What is Dual Core and 64-bit
Dual-core processors contain two processing cores on one chip increasing efficiency and speed while running multiple programs, this means a significant increase in response and performance when running multiple applications simultaneously.
Having two processors working together, each one taking care of different applications reducess those annoying processing pauses, and Switching from one program to another without waiting for the computer to catch up.
64-bit systems can process twice as much compared to a 32-bit system. The most significant difference between a 32-bit and a 64-bit system is the amount of memory that they support, 4 GB limit for 32-bit machines and a almost unlimited amount of RAM for 64-bit systems, I think its something like 10 - 16,000,000 GB which doesent realy matter since most motherboards can only handle between 4 - 16 GB plus buying that much Ram would be expensive.
Why choose Dual Core
I always noticed my old AMD 3000+ processor was running at high temps (about 55 degrees+), I've went through many heatsinks and fans trying to find a quiet one with no luck always had to settle for a high speed fan that made a noisy system.
I've tried running multiple programs and applications on my 4200+ processor (more than I need or ever would use) and I haven't been able to get the temp above 41 degrees which means less fans and low fan speeds which makes a much quieter system, perfect if you leave your computer on 24/7 like I do.
2. Speed & Loading Times
I started up a few programs that I use on a regular basis on my old AMD 3000+ and then on my AMD 64 X2 4200+ to determine to loading speeds these are the results:
AMD 3000+ between 25 - 38 seconds
AMD X2 4200+ between 8 - 14 seconds
MX 2004 on AMD 3000+ between 9 - 27 seconds
DW 8 on AMD X2 4200+ between 3 - 12 seconds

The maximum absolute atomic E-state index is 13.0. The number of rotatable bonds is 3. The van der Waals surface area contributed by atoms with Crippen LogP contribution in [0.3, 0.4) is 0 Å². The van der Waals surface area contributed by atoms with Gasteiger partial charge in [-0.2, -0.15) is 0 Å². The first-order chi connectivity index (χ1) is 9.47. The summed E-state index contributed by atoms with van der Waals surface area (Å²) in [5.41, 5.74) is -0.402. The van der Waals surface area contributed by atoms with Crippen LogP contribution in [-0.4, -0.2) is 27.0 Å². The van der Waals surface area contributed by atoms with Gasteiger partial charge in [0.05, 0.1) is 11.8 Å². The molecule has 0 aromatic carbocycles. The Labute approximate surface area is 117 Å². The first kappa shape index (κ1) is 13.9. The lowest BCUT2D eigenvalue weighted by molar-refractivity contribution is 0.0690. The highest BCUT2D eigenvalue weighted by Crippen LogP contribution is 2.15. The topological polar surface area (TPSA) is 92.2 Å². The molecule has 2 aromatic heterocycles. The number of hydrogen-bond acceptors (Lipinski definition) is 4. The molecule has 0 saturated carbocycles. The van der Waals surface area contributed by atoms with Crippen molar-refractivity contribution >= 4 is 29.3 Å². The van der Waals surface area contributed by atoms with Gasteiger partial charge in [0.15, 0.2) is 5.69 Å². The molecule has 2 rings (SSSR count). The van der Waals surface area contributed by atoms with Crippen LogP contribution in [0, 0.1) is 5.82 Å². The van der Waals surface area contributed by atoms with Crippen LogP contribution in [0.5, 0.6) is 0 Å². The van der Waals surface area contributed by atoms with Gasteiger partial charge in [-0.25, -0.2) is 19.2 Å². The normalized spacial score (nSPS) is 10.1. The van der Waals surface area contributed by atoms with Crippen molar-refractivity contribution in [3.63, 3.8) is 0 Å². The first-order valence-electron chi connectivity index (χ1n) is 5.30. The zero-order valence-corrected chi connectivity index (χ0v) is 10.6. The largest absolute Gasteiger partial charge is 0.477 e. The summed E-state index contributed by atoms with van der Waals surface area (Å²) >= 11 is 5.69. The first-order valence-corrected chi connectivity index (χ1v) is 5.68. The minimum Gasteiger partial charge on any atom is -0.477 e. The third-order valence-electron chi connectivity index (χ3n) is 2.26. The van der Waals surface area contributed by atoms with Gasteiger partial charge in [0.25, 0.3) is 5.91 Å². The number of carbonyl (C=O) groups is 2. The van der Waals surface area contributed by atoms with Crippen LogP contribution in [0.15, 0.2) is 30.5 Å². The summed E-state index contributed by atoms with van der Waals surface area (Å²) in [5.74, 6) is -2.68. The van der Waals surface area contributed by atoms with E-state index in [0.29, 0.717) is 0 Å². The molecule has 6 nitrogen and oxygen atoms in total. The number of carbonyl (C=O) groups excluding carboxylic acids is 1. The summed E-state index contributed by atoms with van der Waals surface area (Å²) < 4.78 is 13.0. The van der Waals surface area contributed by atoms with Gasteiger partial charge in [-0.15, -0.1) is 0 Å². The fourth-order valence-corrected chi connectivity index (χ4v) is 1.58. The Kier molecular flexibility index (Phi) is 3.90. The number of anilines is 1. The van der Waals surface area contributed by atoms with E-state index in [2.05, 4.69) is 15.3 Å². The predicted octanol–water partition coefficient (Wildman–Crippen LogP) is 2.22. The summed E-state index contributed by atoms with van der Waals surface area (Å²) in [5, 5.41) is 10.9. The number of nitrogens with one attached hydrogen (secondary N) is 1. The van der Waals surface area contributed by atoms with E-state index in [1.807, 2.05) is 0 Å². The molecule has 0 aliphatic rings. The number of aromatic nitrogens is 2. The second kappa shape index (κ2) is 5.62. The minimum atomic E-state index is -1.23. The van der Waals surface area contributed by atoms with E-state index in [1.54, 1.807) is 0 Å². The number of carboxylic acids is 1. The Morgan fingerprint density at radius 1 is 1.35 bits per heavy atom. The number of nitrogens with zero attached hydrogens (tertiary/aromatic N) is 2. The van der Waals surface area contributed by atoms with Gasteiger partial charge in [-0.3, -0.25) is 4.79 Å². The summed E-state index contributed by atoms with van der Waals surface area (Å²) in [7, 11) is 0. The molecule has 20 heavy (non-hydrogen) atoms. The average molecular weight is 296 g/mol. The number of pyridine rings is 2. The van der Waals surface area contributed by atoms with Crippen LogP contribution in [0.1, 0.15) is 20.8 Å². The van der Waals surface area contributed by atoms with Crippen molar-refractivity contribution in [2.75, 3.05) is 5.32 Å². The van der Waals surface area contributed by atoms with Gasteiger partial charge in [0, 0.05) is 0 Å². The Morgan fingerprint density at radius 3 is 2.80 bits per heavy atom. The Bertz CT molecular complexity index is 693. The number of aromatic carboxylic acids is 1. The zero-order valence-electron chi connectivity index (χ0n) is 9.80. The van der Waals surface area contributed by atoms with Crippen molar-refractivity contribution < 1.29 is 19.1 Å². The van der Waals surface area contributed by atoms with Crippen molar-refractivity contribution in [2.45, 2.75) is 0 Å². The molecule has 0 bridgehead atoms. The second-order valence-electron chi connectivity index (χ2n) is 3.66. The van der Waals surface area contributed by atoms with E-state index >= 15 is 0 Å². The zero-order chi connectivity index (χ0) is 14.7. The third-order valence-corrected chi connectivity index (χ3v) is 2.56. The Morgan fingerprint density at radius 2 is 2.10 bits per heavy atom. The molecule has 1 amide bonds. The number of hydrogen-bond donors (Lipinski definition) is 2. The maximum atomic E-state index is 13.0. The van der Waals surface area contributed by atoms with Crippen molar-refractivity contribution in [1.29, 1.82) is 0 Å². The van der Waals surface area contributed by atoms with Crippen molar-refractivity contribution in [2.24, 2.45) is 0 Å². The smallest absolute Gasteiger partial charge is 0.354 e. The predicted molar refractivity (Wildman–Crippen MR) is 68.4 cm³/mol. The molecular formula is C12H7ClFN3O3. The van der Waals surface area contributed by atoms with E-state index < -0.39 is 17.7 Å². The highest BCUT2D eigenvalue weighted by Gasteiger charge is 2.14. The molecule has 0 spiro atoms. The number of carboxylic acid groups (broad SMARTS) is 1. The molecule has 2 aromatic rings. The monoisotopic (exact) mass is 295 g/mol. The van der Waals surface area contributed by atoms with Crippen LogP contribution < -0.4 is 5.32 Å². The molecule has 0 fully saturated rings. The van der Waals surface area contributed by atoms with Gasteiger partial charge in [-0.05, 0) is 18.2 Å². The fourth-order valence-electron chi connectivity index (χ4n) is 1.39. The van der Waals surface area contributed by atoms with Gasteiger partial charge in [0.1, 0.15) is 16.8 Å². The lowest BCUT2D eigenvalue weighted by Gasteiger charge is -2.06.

AMD 3000+ between 15 - 38 seconds
AMD X2 4200+ between 5 - 28 seconds
I also installed 3D Maxx, my mate uses it for 3d modeling, he runs a intel P4 2800 and it took him 18 minutes to render a simple characters head while I did it in just over 4 minutes, thats about 75% faster, you should of seen his jaw drop he has to do that kind of rendering quite a few times a day.
As seen above I use those programs on a regular basis and most of the time I need them running at the same time, this was a problem for me when doing so on my old AMD 3000+ system, often they would freeze for long periods of time and even worse they would simply crash... taking my unsaved work with them, one of the ways around this was to only work with one program running at a time but this very time consuming having to switch back and forth as you can see by the times above.
Since moving up to dual core my system has became more stable, which makes my day more enjoyable... a lot less agrivation and I get more done.
I haven't actually noticed a difference using dual core while playing games on there own, but I did notice one Friday when my anti-virus program was due to run that there was a very slight lag or jitter in game play just as it started, on my old system it was very noticeable, I would usually have to pause the game till the scan settled down a bit.
I would probably recommend if your a gamer your money might be better spent on a faster single core processor.
I would defiantly recommend this processor it has the power to deal with even the most intensive programs, if your a gamer and you have an interest in doing something more with your computer... now or in the near future I would still recommend it.
Its a great low cost introduction into the dual core and 64-bit market
Take note that there is two socket types, the new AM2 socket which means you may need a new motherboard, and a socket 939 version, if you have the socket 939 board you only need to flash your bios.
There is faster X2 processors on the market but at a higher price this X2 may be a better choice at present when taking into account the price of the motherboard as well.
Thanks for reading